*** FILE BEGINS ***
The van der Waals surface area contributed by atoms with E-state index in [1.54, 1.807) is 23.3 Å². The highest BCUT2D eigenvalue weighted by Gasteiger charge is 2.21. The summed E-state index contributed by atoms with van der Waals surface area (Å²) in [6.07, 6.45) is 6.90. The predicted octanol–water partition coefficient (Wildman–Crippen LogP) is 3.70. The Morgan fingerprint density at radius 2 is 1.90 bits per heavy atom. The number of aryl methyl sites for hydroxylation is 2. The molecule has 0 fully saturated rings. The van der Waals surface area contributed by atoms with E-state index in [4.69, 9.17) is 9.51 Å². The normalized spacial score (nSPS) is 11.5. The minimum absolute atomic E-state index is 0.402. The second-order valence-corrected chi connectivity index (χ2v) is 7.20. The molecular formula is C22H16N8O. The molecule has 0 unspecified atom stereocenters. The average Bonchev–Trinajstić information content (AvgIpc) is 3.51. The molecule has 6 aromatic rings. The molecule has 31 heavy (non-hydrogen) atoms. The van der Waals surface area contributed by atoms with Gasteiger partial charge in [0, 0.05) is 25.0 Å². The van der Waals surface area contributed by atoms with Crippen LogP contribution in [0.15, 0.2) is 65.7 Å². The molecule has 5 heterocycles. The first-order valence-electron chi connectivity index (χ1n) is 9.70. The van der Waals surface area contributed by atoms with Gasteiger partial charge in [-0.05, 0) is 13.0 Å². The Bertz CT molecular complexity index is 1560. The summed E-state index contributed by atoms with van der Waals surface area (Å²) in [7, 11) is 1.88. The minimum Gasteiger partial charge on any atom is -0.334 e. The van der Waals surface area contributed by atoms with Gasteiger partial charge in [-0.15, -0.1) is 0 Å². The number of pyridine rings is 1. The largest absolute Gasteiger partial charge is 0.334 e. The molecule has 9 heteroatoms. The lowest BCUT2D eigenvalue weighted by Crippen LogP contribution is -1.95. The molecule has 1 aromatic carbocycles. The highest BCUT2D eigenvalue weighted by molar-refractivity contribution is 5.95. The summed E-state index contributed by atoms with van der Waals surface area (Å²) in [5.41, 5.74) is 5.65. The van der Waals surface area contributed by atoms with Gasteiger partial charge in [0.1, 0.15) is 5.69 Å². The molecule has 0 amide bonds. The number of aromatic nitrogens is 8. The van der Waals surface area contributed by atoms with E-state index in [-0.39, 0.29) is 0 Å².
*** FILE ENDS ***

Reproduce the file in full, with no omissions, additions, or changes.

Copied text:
The van der Waals surface area contributed by atoms with E-state index in [1.54, 1.807) is 23.3 Å². The highest BCUT2D eigenvalue weighted by Gasteiger charge is 2.21. The summed E-state index contributed by atoms with van der Waals surface area (Å²) in [6.07, 6.45) is 6.90. The predicted octanol–water partition coefficient (Wildman–Crippen LogP) is 3.70. The Morgan fingerprint density at radius 2 is 1.90 bits per heavy atom. The number of aryl methyl sites for hydroxylation is 2. The molecule has 0 fully saturated rings. The van der Waals surface area contributed by atoms with E-state index in [4.69, 9.17) is 9.51 Å². The normalized spacial score (nSPS) is 11.5. The minimum absolute atomic E-state index is 0.402. The second-order valence-corrected chi connectivity index (χ2v) is 7.20. The molecular formula is C22H16N8O. The molecule has 0 unspecified atom stereocenters. The average Bonchev–Trinajstić information content (AvgIpc) is 3.51. The molecule has 6 aromatic rings. The molecule has 31 heavy (non-hydrogen) atoms. The van der Waals surface area contributed by atoms with Gasteiger partial charge in [0, 0.05) is 25.0 Å². The van der Waals surface area contributed by atoms with Crippen LogP contribution in [0.15, 0.2) is 65.7 Å². The molecule has 5 heterocycles. The first-order valence-electron chi connectivity index (χ1n) is 9.70. The van der Waals surface area contributed by atoms with Gasteiger partial charge in [-0.05, 0) is 13.0 Å². The Bertz CT molecular complexity index is 1560. The summed E-state index contributed by atoms with van der Waals surface area (Å²) in [7, 11) is 1.88. The minimum Gasteiger partial charge on any atom is -0.334 e. The van der Waals surface area contributed by atoms with Gasteiger partial charge in [-0.15, -0.1) is 0 Å². The number of pyridine rings is 1. The largest absolute Gasteiger partial charge is 0.334 e. The molecule has 9 heteroatoms. The lowest BCUT2D eigenvalue weighted by Crippen LogP contribution is -1.95. The molecule has 1 aromatic carbocycles. The highest BCUT2D eigenvalue weighted by molar-refractivity contribution is 5.95. The summed E-state index contributed by atoms with van der Waals surface area (Å²) in [5.41, 5.74) is 5.65. The van der Waals surface area contributed by atoms with Gasteiger partial charge in [0.1, 0.15) is 5.69 Å². The molecule has 0 amide bonds. The number of aromatic nitrogens is 8. The van der Waals surface area contributed by atoms with E-state index in [-0.39, 0.29) is 0 Å².